The route from the Ramona side, just off SR 67, is simple: follow the road to the top, 1.9 miles to the summit (a couple of tenths of a mile further to Potato Chip rock), it's short, steep, and paved all the way up. The trail from the Blue Sky Ecological Reserve in Poway is 5.4 miles to the summit (there is also an option to begin at Lake Poway which is about 3.8 miles to the summit.)
Since it was a holiday and I had no other plans, I took my time getting ready and heading out, I hit the trail around 9:30 am. This worked out well as I missed all the 'early risers' and those hoping to 'beat the crowds'. I really enjoyed the entire trail and I am convinced that unless I was pressed for time, I'd always opt for this route. There are really three distinct sections to this hike: BSER, Poway Lake, and the Woodson Trail.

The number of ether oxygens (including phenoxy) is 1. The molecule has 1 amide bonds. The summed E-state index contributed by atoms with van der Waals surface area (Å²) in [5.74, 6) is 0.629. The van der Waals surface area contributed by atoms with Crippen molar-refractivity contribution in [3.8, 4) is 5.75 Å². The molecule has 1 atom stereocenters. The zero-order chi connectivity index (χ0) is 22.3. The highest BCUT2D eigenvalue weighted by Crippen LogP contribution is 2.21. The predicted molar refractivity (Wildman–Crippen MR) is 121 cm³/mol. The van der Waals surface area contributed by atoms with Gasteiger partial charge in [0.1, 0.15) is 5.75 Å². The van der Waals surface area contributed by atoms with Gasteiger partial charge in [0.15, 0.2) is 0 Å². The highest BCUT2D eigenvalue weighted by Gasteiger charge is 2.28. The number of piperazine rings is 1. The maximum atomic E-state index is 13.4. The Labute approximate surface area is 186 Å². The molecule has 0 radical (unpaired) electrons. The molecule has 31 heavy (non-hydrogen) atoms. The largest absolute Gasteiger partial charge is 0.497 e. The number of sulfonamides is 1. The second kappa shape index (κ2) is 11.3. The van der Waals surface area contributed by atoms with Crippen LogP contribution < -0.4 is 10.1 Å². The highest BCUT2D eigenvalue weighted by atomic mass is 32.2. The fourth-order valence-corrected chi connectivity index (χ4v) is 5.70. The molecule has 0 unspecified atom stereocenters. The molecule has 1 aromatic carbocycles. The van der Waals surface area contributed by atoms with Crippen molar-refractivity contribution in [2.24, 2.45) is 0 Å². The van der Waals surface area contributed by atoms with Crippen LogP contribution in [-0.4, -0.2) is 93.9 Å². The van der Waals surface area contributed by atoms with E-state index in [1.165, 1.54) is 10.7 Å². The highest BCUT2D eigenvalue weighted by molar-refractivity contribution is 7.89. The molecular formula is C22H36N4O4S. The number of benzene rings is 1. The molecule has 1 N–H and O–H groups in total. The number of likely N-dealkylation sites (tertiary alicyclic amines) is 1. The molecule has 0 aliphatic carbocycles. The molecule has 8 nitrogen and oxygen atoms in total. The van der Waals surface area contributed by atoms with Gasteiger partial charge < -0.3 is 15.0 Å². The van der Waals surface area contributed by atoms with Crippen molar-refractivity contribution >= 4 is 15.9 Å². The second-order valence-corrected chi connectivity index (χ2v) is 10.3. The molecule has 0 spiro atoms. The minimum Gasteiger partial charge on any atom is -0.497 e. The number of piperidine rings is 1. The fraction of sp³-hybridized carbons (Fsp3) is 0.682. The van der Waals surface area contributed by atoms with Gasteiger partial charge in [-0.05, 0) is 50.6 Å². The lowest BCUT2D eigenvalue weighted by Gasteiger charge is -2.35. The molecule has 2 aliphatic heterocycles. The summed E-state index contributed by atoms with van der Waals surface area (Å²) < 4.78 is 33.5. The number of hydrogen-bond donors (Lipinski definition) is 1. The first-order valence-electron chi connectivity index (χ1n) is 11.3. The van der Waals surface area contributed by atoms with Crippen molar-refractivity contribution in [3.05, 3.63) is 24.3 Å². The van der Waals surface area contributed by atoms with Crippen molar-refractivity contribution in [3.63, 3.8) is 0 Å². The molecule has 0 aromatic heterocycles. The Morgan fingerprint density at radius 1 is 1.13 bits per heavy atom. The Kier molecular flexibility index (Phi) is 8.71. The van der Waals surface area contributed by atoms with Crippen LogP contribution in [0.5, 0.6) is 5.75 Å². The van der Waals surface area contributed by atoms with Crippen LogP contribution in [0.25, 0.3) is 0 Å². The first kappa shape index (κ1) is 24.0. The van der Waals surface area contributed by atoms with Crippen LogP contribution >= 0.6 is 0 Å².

Blue Sky Ecological Reserve Section (~1.3 miles)
The first mile takes you along a wide graded dirt road (Green Valley Truck Trail) before turning right to head towards Lake Poway.
The trail has many interpretive signs along the way and there is an option to leave the main road and follow the Creekside Trail for a little over a quarter-mile before popping back out on the main road.
Due to COVID-19 protocols, that narrow trail is one-way (eastbound only) so if you want to follow it, be sure to obey the signage and do it as you head out at the beginning of the trip. I encountered many families and local residents walking their dogs along this first mile.
At about 1.3 miles you'll encounter a gate and signs indicating you're leaving the Blue Sky Ecological Reserve and entering the City of Poway.